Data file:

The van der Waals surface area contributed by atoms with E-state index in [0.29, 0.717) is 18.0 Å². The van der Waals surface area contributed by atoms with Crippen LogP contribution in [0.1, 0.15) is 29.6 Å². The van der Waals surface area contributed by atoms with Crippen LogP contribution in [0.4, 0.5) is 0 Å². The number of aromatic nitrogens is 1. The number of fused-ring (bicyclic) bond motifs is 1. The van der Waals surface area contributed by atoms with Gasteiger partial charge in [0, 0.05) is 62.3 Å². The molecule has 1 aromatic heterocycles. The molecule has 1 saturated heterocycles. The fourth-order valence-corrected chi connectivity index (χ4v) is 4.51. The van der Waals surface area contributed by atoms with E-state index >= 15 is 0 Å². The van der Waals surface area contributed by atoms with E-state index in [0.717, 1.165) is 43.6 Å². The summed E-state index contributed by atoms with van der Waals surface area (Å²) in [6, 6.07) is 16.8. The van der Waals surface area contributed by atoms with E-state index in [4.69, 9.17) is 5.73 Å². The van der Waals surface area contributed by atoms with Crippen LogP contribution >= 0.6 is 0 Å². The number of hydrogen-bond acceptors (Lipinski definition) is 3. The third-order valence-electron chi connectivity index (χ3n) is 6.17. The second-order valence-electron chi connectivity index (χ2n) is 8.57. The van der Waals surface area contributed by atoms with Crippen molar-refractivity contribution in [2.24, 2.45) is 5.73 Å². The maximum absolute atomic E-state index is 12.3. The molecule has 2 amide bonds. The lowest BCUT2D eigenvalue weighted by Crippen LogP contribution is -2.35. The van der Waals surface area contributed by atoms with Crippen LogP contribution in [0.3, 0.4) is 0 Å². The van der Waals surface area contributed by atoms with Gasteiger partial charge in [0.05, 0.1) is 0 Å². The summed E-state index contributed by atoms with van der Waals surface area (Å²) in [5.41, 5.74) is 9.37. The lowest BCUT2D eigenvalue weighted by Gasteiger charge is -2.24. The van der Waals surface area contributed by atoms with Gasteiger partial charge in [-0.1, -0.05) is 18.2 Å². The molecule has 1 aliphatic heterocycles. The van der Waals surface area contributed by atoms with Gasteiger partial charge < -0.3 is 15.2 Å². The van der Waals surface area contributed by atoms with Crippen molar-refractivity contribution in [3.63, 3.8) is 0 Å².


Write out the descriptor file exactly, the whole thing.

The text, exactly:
The van der Waals surface area contributed by atoms with E-state index in [0.29, 0.717) is 18.0 Å². The van der Waals surface area contributed by atoms with Crippen LogP contribution in [0.1, 0.15) is 29.6 Å². The van der Waals surface area contributed by atoms with Crippen LogP contribution in [0.4, 0.5) is 0 Å². The number of aromatic nitrogens is 1. The number of fused-ring (bicyclic) bond motifs is 1. The van der Waals surface area contributed by atoms with Gasteiger partial charge in [0, 0.05) is 62.3 Å². The molecule has 1 aromatic heterocycles. The molecule has 1 saturated heterocycles. The fourth-order valence-corrected chi connectivity index (χ4v) is 4.51. The van der Waals surface area contributed by atoms with E-state index >= 15 is 0 Å². The van der Waals surface area contributed by atoms with E-state index in [0.717, 1.165) is 43.6 Å². The summed E-state index contributed by atoms with van der Waals surface area (Å²) in [6, 6.07) is 16.8. The van der Waals surface area contributed by atoms with E-state index in [4.69, 9.17) is 5.73 Å². The van der Waals surface area contributed by atoms with Crippen LogP contribution >= 0.6 is 0 Å². The number of hydrogen-bond acceptors (Lipinski definition) is 3. The third-order valence-electron chi connectivity index (χ3n) is 6.17. The second-order valence-electron chi connectivity index (χ2n) is 8.57. The van der Waals surface area contributed by atoms with Crippen molar-refractivity contribution in [2.24, 2.45) is 5.73 Å². The maximum absolute atomic E-state index is 12.3. The molecule has 2 amide bonds. The lowest BCUT2D eigenvalue weighted by Crippen LogP contribution is -2.35. The van der Waals surface area contributed by atoms with Crippen LogP contribution in [0.3, 0.4) is 0 Å². The van der Waals surface area contributed by atoms with Gasteiger partial charge in [0.05, 0.1) is 0 Å². The summed E-state index contributed by atoms with van der Waals surface area (Å²) in [5.41, 5.74) is 9.37. The lowest BCUT2D eigenvalue weighted by Gasteiger charge is -2.24. The van der Waals surface area contributed by atoms with Gasteiger partial charge in [-0.1, -0.05) is 18.2 Å². The molecule has 1 aliphatic heterocycles. The van der Waals surface area contributed by atoms with Gasteiger partial charge < -0.3 is 15.2 Å². The van der Waals surface area contributed by atoms with Crippen molar-refractivity contribution in [3.63, 3.8) is 0 Å².